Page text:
Bipartisan bill died last year when Assembly Republicans attached language about voucher school and immigrants.
Bills with bipartisan support are headed to the floor of the Wisconsin Senate designed to prevent another backlog of the state’s sexual assault test kits.
At a hearing on Thursday, the Senate Committee on Judiciary and Public Safety discussed one bill that would set statutory procedures and timelines for the collection, submission and processing of kits and another that would require the DOJ to create a database where survivors, law enforcement and medical professionals could track the status of a particular kit.
Both bills were authored by Republican legislators (Sen. Robert Cowles of Green Bay, Sen. Alberta Darling of River Hills, and Rep. David Steffen of Green Bay ) and co-sponsored by Senate Democrats, one of whom, Sen. Melissa Agard (D-Madison) testified on behalf of the bills.
“While it sometimes feels in this body and in this building that we’re destined to continue operating solely within our own parties. I am hopeful by what I see here today,” Agard said. “We’re showing our colleagues and other committees and in other bodies how it is we can do better.”
The Senate unanimously passed a bill last year with similar reforms. It had the support of nurses, law enforcement, sexual assault survivors, advocates, current and former state atttorneys general from both parties, and 56 bipartisan cosponsors in the Assembly. Gov. Tony Evers had signaled that he would pass it if it was approved by the Assembly. Similar reforms had been passed in 30 other states.
Wisconsin became the first state to block reform when Assembly Republican leadership let that bill languish in committee. Instead, they put forward their own bill that included two highly-partisan provisions.
One would have allowed parents of a school-age child who is raped or sexually assaulted to automatically qualify for a voucher to a private school if they go to school with their alleged attacker. The other would have allowed local police departments to notify US Immigration and Customs Enforcement when someone suspected of being in the country illegally is accused–but not yet convicted or acquitted– of rape or sexual assault.
Attorney General Josh Kaul said the voucher provision sent the message that the solution is for the survivor to leave the school, rather than the perpetrator, and that it let school districts off the hook for not supporting survivors. Victims’ advocates said the immigration provision would have deterred victims from coming forward, particularly if the survivor was undocumented.
Vos blamed the failure of the Assembly bill on partisanship, but it was Senate Republicans who refused to take up the tainted Assembly bill. And the chair of the Assembly Health Committee, Rep. Joe Sanfelippo (R-New Berlin), even claimed no bill was ever needed because the last backlog was fixed without new legislation.
In 2014, an audit from the Attorney General’s office found there was a backlog of over 6,000 untested kits across the state. The next year, the Wisconsin Department of Justice received $4 million to address the backlog, but former Attorney General Brad Schimel came under fire for the slow pace with which they were cleared.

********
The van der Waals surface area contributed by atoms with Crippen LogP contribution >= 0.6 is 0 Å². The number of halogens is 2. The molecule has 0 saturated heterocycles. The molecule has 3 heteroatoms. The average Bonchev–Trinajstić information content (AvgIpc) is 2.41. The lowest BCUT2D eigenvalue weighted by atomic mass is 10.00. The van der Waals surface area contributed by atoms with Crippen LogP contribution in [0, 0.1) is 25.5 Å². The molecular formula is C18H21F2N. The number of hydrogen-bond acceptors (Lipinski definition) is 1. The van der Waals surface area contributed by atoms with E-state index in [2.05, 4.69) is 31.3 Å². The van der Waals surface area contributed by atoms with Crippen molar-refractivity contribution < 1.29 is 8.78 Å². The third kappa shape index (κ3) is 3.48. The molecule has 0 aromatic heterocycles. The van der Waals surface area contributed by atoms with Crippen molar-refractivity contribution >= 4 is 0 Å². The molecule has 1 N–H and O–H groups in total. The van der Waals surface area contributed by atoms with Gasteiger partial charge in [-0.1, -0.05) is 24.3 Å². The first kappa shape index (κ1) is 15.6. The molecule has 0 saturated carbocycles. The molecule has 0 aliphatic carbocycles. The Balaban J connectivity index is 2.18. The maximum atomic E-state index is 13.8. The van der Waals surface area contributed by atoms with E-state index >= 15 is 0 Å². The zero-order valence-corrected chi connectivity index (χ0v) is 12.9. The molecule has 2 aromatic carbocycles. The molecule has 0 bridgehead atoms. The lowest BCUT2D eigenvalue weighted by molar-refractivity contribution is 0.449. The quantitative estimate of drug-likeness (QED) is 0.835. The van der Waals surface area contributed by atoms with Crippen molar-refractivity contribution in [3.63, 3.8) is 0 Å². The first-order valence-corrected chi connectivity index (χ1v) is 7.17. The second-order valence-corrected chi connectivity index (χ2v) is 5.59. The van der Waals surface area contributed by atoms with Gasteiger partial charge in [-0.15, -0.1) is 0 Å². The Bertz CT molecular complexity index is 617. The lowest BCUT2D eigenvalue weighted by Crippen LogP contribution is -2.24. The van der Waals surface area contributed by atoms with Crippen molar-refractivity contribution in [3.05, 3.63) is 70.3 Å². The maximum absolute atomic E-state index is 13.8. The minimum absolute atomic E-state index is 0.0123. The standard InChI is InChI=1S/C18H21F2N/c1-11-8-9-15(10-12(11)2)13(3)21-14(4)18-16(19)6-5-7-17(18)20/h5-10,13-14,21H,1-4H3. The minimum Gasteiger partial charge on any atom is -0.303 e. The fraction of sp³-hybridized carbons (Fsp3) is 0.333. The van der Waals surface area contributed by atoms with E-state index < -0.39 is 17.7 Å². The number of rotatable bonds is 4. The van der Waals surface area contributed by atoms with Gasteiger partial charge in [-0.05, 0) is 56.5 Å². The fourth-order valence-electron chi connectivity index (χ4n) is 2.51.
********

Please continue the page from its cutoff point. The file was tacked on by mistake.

In April, 2020, Kaul announced that 4,471 kits had been tested; 3,781 were not submitted for testing for reasons including lack of victim consent, a suspect’s acquittal, or because the kit was completed as part of an autopsy and no sexual assault was suspected.
Of the kits tested , 1,711 identified DNA not belonging to the victim, and of those 566 matched a profile on the Combined DNA Index System (CODIS). On February 9, Kaul announced that Hank W. Elmore, 37, of La Crosse, was convicted in the case of a sexual assault that happened in Jackson County in 2010 based on evidence from a kit that was finally tested in 2018.
How long to wait
The Senate committee on Thursday debated the question of how long to store test kits for individuals who decide not to pursue legal action. The current iteration of the bill would store those kits for ten years.
Sen. Kelda Roys (D-Madison) asked Michelle Viste with the DOJ’s crime victim services office why that was, and Viste said ten years is the statute of limitations for second-degree sexual assault, which is the most common sexual assault charge in Wisconsin courts.
Roys and Sen. Lena Taylor (D-Milwaukee) also asked if there might be a way to put the DNA evidence from a kit from a survivor who did not press charges into the federal CODIS system and notify the survivor if there was a hit; that way they would know if their attacker had attacked someone else.
“That could really motivate someone who didn’t want to go forward before,” Taylor said. “There is power in knowing that you wouldn’t be alone in your quest for justice.”
Roys pointed out that many sexual assault perpetrators are repeat offenders and that by destroying kits after ten years, “we’d be losing a tool to catch serial perpetrators.”
Viste said in order to add a DNA profile to CODIS, a report must be filed with law enforcement.
Another bill proposed by Sen. Andre Jacque (R-De Pere) would affirm an alleged victim’s right to decline a forensic examination, to bathe right after an examination, and to choose whether to cooperate with law enforcement. It would require law enforcement to notify the survivor 60 days before their test kit is destroyed.
That bill was introduced on Wednesday and sent to the Senate Committee on Judiciary and Public Safety, but has not yet been scheduled for a hearing.